Amazon implemented “restock limits” on April 22, 2021. These new limits have caused some sellers to be unable to send new inventory to FBA warehouses as they don’t have storage space available.
In this post we’ll share what restock limits are, how to deal with them, and provide information to help you make a plan going forward.
What are Restock Limits?
Restock limits set limits for how much inventory of different categories sellers can have at Amazon FBA warehouses. The 4 main categories are: standard size storage, oversize storage, apparel storage, and footwear storage. If you sell flammable or aerosol products, you will see separate storage limits for these categories too.
Amazon has not released their calculation for restock limits, but it appears to be based primarily on the pace you sell items in each category you sell in compared to how much inventory you have available in each category.
Amazon has implemented more limits on how much can be sent to FBA warehouses, and there are a few things that can easily be confused with restock limits. Here are a few of the main ones:
- Inventory performance index (IPI) score. Amazon gives each seller a score based on their inventory performance. While some metrics likely overlap with restock limits, the IPI score is something entirely different than restock limits.
- Storage volume or storage limits. Confusingly Amazon has a separate storage limit for each seller. If you have an IPI score of 450 or more then you will have unlimited storage. If you have an IPI score of less than 450 then you will have storage limits. Even if you have “unlimited storage” you will still be subject to restock limits.
- Restock limits are not based on volume. Restock limits are simply given as an absolute number of units. For example your restock limit for a particular category could be 5,000 units. The volume of those units is not factored into the restock limit, but the volume does factor into your storage limit in the bullet above.
Why is Amazon implementing restock limits?
When Amazon first announced restock limits, they said the goal was to replace ASIN level storage limits and allow sellers more flexibility. Here’s the email:
The seller central help page for restock limits offers a bit more insight:
The main takeaways for me in this are that restock limits are designed to be better than the ASIN level storage limits of the past for sellers, while still allowing Amazon the ability to limit inventory levels of sellers with slow moving inventory.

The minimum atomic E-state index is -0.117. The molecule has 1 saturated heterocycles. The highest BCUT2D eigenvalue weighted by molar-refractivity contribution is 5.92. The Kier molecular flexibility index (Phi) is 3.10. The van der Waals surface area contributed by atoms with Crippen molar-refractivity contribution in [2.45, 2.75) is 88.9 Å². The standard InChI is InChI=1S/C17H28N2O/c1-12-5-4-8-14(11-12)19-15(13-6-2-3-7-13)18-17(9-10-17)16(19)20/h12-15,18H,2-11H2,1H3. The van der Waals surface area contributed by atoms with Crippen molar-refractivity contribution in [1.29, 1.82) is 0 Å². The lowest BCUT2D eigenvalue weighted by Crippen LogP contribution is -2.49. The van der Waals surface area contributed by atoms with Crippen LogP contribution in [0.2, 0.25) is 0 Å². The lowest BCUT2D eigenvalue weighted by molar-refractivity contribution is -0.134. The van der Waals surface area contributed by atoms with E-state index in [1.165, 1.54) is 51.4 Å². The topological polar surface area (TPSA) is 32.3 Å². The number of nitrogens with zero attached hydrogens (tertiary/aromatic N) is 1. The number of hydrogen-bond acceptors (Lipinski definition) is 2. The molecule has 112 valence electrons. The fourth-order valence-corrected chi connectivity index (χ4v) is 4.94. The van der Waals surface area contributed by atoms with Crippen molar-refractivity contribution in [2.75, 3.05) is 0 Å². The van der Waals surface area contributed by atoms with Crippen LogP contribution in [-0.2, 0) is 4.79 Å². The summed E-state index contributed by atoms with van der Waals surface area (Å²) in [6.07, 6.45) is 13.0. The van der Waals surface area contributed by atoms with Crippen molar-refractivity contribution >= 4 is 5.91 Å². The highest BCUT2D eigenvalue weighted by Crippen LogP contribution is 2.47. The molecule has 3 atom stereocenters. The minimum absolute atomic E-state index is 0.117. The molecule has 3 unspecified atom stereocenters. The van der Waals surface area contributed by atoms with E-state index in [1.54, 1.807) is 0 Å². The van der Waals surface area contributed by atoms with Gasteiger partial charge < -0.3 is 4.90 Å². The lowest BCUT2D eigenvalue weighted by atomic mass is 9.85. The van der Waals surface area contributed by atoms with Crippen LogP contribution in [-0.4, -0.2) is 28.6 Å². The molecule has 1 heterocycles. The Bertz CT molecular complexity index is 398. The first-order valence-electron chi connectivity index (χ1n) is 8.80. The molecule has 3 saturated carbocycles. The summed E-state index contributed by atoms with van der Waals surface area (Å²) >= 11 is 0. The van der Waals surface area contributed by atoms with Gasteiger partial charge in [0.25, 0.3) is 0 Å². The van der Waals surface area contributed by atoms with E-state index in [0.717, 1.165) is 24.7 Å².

My Take On Why Amazon Implemented Restock Limits
So the above is directly from Amazon on why, now I’ll share a bit of what I believe are the reasons for this change.
If we take a look at the trend of some of Amazon’s policies over time, I believe that Amazon’s goal for FBA is to truly be a fulfillment center versus a warehouse. This means that they don’t want to have a ton of inventory sitting around that isn’t selling clogging up space. They want inventory in their warehouses that is going to sell reasonably quickly.
Amazon is building out fulfillment centers and hiring people to work at them at an incredible pace. Even with that pace they are likely running into some constraints in terms of space available at their FBA warehouses. And even if they aren’t running into these problems today, they’ve certainly forecasted some capacity issues in the future.
My answer to why Amazon is implementing restock limits is to ensure that only products that sell reasonably quickly enter their FBA warehouses.
When are restock limits updated?
Restock limits appear to update weekly sometime between Sunday evening and Monday morning. In my business we check our updated restock limit numbers Monday morning. We’ve been tracking this number each week so we can aim to get closer to reverse engineering and understanding exactly what goes into it.
How is my restock limit utilization calculated?
An important part of restock limits is the maximum shipment quantity you can send to FBA warehouses at a given point in time. This is calculated by taking your maximum inventory level which is essentially your restock limit for the category, less your utilization.
Here’s how the utilization is calculated per Amazon: